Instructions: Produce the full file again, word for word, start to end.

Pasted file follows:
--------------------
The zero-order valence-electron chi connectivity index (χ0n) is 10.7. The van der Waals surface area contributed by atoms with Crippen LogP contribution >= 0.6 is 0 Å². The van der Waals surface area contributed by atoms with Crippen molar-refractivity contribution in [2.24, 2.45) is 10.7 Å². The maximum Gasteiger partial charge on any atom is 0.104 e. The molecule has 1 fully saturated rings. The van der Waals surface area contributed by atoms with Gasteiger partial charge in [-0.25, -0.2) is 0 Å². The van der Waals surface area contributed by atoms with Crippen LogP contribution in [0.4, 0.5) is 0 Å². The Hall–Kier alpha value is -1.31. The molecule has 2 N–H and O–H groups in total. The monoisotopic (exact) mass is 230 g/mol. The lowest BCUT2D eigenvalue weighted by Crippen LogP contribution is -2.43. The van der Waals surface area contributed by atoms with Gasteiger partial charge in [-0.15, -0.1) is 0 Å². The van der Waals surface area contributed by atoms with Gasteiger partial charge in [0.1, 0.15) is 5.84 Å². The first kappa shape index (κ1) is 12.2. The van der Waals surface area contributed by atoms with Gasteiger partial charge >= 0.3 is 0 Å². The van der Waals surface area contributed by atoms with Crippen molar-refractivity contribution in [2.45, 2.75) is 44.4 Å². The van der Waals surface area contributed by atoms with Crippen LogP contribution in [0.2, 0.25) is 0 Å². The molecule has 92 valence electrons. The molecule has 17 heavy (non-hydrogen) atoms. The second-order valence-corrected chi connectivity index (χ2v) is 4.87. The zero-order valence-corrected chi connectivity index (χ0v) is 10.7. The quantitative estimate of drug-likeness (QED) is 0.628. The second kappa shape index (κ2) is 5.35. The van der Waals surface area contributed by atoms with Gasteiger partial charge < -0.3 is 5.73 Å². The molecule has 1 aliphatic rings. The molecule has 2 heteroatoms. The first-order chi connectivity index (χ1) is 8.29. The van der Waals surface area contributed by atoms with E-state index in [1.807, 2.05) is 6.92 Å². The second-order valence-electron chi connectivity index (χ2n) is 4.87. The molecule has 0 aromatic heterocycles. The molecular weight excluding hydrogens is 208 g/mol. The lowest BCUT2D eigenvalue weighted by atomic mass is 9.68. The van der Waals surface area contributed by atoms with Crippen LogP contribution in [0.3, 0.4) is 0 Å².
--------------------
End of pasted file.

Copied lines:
The zero-order valence-electron chi connectivity index (χ0n) is 10.7. The van der Waals surface area contributed by atoms with Crippen LogP contribution >= 0.6 is 0 Å². The van der Waals surface area contributed by atoms with Crippen molar-refractivity contribution in [2.24, 2.45) is 10.7 Å². The maximum Gasteiger partial charge on any atom is 0.104 e. The molecule has 1 fully saturated rings. The van der Waals surface area contributed by atoms with Gasteiger partial charge in [-0.25, -0.2) is 0 Å². The van der Waals surface area contributed by atoms with Crippen LogP contribution in [0.4, 0.5) is 0 Å². The Hall–Kier alpha value is -1.31. The molecule has 2 N–H and O–H groups in total. The monoisotopic (exact) mass is 230 g/mol. The lowest BCUT2D eigenvalue weighted by Crippen LogP contribution is -2.43. The van der Waals surface area contributed by atoms with Gasteiger partial charge in [-0.15, -0.1) is 0 Å². The van der Waals surface area contributed by atoms with Gasteiger partial charge in [0.1, 0.15) is 5.84 Å². The first kappa shape index (κ1) is 12.2. The van der Waals surface area contributed by atoms with Gasteiger partial charge >= 0.3 is 0 Å². The van der Waals surface area contributed by atoms with Crippen molar-refractivity contribution in [2.45, 2.75) is 44.4 Å². The van der Waals surface area contributed by atoms with Crippen LogP contribution in [0.2, 0.25) is 0 Å². The molecule has 92 valence electrons. The molecule has 17 heavy (non-hydrogen) atoms. The second-order valence-corrected chi connectivity index (χ2v) is 4.87. The zero-order valence-corrected chi connectivity index (χ0v) is 10.7. The quantitative estimate of drug-likeness (QED) is 0.628. The second kappa shape index (κ2) is 5.35. The van der Waals surface area contributed by atoms with Gasteiger partial charge < -0.3 is 5.73 Å². The molecule has 1 aliphatic rings. The molecule has 2 heteroatoms. The first-order chi connectivity index (χ1) is 8.29. The van der Waals surface area contributed by atoms with E-state index in [1.807, 2.05) is 6.92 Å². The second-order valence-electron chi connectivity index (χ2n) is 4.87. The molecule has 0 aromatic heterocycles. The molecular weight excluding hydrogens is 208 g/mol. The lowest BCUT2D eigenvalue weighted by atomic mass is 9.68. The van der Waals surface area contributed by atoms with Crippen LogP contribution in [0.3, 0.4) is 0 Å².